How's Your FICO?
Choosing a lender isn't the first step in becoming a homeowner. In reality, the home buying process starts and ends with your finances. Saving your money for a down payment is great, but if you don't have a strong credit score to back it up, you could end up renting longer than you expected in Monroe, North Carolina until your score improves.
The Fair Isaac Company calculates your FICO score on the summary of your complete credit history. The score ranges from 300 to 850, with most people traditionally having a score of 600. Since we've experienced an economic downturn, however, some borrowers have seen their score drop dramatically as a result of unemployment, charged off credit card accounts, or credit card accounts that were closed because they don't carry a balance. Some of the factors in summing up your FICO score include:
- Payment History — Do you pay your bills on time each month?
- Credit to Debt Ratio — How much do you owe versus how much credit you have available?
- Credit Inquiries — Do you have too many open accounts?
- Types of Credit — Do you have a healthy mix of credit cards and loans?
Lenders want to ensure that allowing you a loan is a safe move. Your FICO score gives lenders an insight into what type of borrower you are solely because of your credit history. Because of the shift in the economy, most home buyers should have scores in the range of 740 or higher to get a satisfactory interest rate. You can get approved for a loan with a lower score, but the interest accumulated over time could be more than double the amount of an individual having a higher credit score.
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There are methods to boost your score. Building your FICO score takes time. It can be difficult to make a significant stride change in your number with small changes, but your score can improve in a year or two by keeping tabs your credit report and by using credit extended to you to raise your score, instead of ruin it. The most important thing is to know your FICO score. Here are some ways you can improve your credit score:
- Don't let your cards get dusty. Whether you have older cards, or are just getting started with credit, be sure to use your cards so that your accounts maintain an active status. But, make sure you pay them off in no more than two or three payments.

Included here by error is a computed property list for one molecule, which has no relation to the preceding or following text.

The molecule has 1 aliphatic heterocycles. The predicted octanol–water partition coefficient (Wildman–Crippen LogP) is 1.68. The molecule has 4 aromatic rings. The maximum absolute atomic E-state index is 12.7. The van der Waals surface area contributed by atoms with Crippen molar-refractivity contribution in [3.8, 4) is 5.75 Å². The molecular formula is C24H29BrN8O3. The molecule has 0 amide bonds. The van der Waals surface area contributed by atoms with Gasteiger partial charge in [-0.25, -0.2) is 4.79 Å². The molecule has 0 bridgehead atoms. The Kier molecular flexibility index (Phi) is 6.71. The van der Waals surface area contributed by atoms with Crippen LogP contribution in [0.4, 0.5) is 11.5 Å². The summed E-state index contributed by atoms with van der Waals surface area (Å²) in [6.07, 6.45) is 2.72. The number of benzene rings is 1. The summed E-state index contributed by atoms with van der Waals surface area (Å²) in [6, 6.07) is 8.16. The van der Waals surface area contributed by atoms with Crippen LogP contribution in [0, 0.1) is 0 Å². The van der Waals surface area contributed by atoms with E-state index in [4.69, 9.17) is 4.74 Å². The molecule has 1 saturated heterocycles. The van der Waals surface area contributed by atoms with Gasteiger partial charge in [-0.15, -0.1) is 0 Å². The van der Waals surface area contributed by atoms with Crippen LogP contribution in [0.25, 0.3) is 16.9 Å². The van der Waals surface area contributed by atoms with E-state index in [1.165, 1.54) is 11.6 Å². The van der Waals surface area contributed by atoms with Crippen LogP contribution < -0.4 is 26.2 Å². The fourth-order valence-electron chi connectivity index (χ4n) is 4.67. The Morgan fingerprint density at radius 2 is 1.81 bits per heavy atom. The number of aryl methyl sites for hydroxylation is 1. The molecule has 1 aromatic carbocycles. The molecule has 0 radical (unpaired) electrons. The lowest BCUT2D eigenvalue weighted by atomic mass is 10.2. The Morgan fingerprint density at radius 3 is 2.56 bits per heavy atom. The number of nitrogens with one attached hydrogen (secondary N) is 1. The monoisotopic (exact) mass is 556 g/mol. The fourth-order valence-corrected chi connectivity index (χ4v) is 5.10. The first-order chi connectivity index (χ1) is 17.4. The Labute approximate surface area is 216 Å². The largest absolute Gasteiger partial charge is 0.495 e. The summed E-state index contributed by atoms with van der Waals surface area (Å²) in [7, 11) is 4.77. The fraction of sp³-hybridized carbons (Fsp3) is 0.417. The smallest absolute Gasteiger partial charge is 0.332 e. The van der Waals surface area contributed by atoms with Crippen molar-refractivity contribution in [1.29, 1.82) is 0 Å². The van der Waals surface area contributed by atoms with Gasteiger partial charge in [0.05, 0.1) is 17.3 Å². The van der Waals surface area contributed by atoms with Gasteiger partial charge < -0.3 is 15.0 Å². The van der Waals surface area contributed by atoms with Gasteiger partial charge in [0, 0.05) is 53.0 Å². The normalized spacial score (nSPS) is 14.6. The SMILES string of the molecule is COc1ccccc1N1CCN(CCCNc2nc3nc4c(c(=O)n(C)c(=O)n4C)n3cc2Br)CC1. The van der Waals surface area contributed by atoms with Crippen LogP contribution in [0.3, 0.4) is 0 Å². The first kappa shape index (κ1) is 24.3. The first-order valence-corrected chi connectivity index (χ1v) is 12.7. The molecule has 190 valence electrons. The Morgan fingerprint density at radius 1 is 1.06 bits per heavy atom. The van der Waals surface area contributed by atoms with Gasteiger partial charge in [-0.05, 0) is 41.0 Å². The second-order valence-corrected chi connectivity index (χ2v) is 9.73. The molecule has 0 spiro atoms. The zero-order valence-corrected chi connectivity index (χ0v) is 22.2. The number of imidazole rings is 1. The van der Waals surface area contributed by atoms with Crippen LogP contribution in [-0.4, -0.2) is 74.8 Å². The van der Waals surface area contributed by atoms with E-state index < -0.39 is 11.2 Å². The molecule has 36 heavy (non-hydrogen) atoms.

- Keep up with payments. Delinquent payments instantly drop your credit score. It's where people who have recently experienced job loss see the biggest dip in their credit score. Yes, it takes longer to rebuild your credit with payment history, but it's the most reliable way to prove that you're able to make payments to a bank.
- Correct your credit report. If you discover mistakes on your credit report, write to the bureau requesting that the item be removed. If you have a common name or the same name as a family member, you'll want to give extra care to make sure the activity reported is correct.
- Spread your debt around. At first, this doesn't seem like a good idea. But, you don't want to have one card that is at the maximum and have the rest of your cards at a zero balance. It's better to have each of your cards at a smaller balance than to have the majority of your debt sitting on one card.
- Apply for gas cards or retail credit. For those who have no credit or low credit, store credit cards and gas credit cards are ways to start your credit history, increase your credit limits and keep up your payments, which will raise your credit. You must always avoid maintaining a high balance for more than a couple of billing cycles because these types of cards more than likely have a higher interest rate.
Knowing the methods you can use to build up your FICO score, you can move toward becoming a homeowner. Keep in mind that when it's time to apply for a loan to purchase a home, you'll want to keep your applications within a two-week window to avoid damaging your credit score. With the help of Appleseed Realty, the loan process is sure to go more smoothly so you, too, can achieve home ownership.
Get more information by visiting www.myFICO.com, Fair Isaac's informational site and review your credit history for free at www.annualcreditreport.com. And, for a small payment, you can get your FICO score from each bureau on their websites: www.equifax.com, www.experian.com and www.transunion.com.
I work with all tiers of credit history and can help you settle into home ownership with the best lending insitution for you. E-mail me at email@example.com or call (704) 219-3160 for more information.